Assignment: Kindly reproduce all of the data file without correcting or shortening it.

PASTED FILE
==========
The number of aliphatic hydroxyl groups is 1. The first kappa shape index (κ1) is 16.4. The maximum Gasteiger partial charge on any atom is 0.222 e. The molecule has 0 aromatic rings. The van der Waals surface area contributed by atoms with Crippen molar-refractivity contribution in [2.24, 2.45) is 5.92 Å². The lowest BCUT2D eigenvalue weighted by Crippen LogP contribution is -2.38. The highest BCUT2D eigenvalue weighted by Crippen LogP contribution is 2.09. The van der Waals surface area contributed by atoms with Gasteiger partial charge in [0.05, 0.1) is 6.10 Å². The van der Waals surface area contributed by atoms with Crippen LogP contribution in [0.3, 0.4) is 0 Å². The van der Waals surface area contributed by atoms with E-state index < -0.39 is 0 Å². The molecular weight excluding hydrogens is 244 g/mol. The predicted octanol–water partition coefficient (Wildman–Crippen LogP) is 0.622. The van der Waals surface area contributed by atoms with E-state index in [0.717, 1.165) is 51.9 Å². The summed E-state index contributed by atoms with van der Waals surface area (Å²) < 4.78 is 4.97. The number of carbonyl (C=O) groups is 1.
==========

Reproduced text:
The number of aliphatic hydroxyl groups is 1. The first kappa shape index (κ1) is 16.4. The maximum Gasteiger partial charge on any atom is 0.222 e. The molecule has 0 aromatic rings. The van der Waals surface area contributed by atoms with Crippen molar-refractivity contribution in [2.24, 2.45) is 5.92 Å². The lowest BCUT2D eigenvalue weighted by Crippen LogP contribution is -2.38. The highest BCUT2D eigenvalue weighted by Crippen LogP contribution is 2.09. The van der Waals surface area contributed by atoms with Gasteiger partial charge in [0.05, 0.1) is 6.10 Å². The van der Waals surface area contributed by atoms with Crippen LogP contribution in [0.3, 0.4) is 0 Å². The van der Waals surface area contributed by atoms with E-state index < -0.39 is 0 Å². The molecular weight excluding hydrogens is 244 g/mol. The predicted octanol–water partition coefficient (Wildman–Crippen LogP) is 0.622. The van der Waals surface area contributed by atoms with E-state index in [0.717, 1.165) is 51.9 Å². The summed E-state index contributed by atoms with van der Waals surface area (Å²) < 4.78 is 4.97. The number of carbonyl (C=O) groups is 1.